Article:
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Lewis County hospital to save on dialysis project

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LOWVILLE — Even with a couple of add-ons, Lewis County General Hospital’s dialysis project has come in slightly under budget.

“You got great, great bidding on this project,” Rick W. Tague, president of Bernier, Carr & Associates, Watertown, said Thursday at a meeting of the county-owned hospital board’s Buildings and Grounds Committee.

Committee members endorsed four contracts totaling $1.47 million, contingent on the contractors providing proof of bond insurance. Designers had budgeted $1.49 million for the construction portion of the $1.7 million project.

The plan is to get approval from the board of managers Wednesday morning, allowing the project to proceed as quickly as possible. Construction is expected to start this month and run through the end of the year, with an opening planned by March.

While material costs have risen in the four years since design work on the dialysis addition started, this appears to have been a fortuitous time to go out to bid, given a relative lack of projects over prior years, Mr. Tague said.

“You got good competition on the project,” he said.

The hospital received 35 bids on the four available contracts.

Since the bid opening April 24, Bernier, Carr officials have affirmed the low bidders, all of which have worked with the firm in the past, were comfortable with their bids.

Contracts are to be awarded to Northern Tier Contracting, Gouverneur, at $1,175,300 for general construction; Lawman Heating & Cooling, Sackets Harbor, at $102,100 for mechanical and $56,100 for plumbing; and Watson Electric, Norwood, at $141,400 for electrical.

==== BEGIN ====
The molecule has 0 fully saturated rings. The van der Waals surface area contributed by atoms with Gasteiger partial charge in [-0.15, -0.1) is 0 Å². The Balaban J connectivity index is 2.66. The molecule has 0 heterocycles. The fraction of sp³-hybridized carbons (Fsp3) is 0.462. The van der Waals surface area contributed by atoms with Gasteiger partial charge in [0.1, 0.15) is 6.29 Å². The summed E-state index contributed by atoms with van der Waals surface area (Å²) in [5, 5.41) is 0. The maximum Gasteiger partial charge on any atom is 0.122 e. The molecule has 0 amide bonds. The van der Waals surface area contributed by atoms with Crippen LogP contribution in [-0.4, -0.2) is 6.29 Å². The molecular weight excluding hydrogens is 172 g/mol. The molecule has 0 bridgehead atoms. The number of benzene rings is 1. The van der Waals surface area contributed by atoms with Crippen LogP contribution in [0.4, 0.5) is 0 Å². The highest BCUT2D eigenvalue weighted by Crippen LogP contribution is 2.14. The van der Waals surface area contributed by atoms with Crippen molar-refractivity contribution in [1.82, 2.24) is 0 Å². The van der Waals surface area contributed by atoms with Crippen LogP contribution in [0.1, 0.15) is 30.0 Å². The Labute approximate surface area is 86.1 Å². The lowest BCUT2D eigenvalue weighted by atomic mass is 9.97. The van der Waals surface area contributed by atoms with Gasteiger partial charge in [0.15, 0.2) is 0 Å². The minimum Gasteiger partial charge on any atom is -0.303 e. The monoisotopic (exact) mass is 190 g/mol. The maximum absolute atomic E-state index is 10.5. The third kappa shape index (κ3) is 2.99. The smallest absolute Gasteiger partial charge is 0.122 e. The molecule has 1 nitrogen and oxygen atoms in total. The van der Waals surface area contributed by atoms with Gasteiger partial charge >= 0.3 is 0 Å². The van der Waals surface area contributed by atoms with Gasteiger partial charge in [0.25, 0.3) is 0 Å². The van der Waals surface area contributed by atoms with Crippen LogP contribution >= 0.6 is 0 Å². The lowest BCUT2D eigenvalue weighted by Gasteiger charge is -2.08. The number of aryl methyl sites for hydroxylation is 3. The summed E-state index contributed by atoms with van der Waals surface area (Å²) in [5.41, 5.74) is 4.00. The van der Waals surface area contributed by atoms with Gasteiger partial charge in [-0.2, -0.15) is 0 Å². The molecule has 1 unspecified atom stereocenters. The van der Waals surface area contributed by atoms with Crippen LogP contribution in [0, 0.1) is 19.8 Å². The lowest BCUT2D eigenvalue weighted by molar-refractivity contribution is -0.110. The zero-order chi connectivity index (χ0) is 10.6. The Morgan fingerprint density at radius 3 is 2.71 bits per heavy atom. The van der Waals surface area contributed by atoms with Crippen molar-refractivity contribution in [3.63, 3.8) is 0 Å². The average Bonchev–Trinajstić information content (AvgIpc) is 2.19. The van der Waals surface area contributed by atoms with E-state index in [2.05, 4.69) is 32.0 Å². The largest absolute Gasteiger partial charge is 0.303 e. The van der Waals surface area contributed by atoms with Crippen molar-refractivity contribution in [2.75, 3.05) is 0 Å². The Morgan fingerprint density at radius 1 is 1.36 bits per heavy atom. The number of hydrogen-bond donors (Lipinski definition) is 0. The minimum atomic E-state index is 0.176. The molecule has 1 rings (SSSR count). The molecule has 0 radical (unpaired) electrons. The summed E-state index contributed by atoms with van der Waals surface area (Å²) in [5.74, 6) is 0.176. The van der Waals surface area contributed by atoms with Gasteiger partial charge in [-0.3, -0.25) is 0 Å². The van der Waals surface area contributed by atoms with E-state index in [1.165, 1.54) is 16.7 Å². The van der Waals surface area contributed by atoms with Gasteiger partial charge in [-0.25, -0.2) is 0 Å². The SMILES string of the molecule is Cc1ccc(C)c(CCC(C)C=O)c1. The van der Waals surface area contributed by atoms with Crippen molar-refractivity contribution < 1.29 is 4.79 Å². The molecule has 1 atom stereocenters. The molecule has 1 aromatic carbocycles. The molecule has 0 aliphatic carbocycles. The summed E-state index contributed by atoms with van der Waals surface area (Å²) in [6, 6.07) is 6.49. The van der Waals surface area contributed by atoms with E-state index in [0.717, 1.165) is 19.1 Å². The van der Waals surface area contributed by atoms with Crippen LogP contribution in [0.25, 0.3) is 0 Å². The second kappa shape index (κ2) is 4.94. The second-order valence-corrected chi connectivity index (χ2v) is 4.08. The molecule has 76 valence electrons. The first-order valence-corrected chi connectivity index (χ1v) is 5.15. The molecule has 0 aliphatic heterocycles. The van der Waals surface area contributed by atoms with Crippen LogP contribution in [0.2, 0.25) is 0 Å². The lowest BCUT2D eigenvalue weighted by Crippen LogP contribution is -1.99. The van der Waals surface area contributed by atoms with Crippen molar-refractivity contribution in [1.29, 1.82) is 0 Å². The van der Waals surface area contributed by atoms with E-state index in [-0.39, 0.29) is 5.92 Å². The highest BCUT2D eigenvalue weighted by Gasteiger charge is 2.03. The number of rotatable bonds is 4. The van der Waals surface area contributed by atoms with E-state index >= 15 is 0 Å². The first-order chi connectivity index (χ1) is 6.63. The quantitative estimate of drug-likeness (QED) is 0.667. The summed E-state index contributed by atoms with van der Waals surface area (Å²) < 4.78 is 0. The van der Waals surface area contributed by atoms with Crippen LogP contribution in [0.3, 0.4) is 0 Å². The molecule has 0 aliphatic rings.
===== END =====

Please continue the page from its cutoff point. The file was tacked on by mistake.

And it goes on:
Those bid amounts include an extra $94,300 to install a new generator and improve stormwater drainage at the site. That work was bid out as two alternates, but committee members decided to include both in the final project.

While the hospital has three generator units, a power outage during the summer — when air conditioning is in heavy use — would likely require shutting down some systems until service is restored, said Thomas W. Ferguson Sr., the hospital’s director of facilities management.

Adding a 260-kilowatt generator to the mix should alleviate any such issues, he said.

“This is the time to do it,” Mr. Ferguson said.

A hydrological study by Bernier, Carr also indicated stormwater drainage in the addition’s vicinity may be lacking, even though there haven’t been any visible problems yet, he said.

The plan is to run an 8-inch drainage pipe next to an existing 18-inch pipe to offer extra capacity, Mr. Ferguson said.

“It’s going to be open,” he said. “There is no cheaper time to do it.”

A 7,200-square-foot addition is slated to be built off the west side of the Medical Arts Building’s first floor and basement to accommodate the dialysis center. After it’s built, the hospital would turn it over to DaVita Inc., which would do more than $200,000 worth of additional interior finish work, then operate the center under a 10-year lease agreement.

The project is to be funded primarily by a $904,837 state Department of Health commissioner’s discretionary grant, a $300,000 Empire State Development grant and roughly $100,000 from the Lewis County Hospital Foundation collected through various fundraisers.

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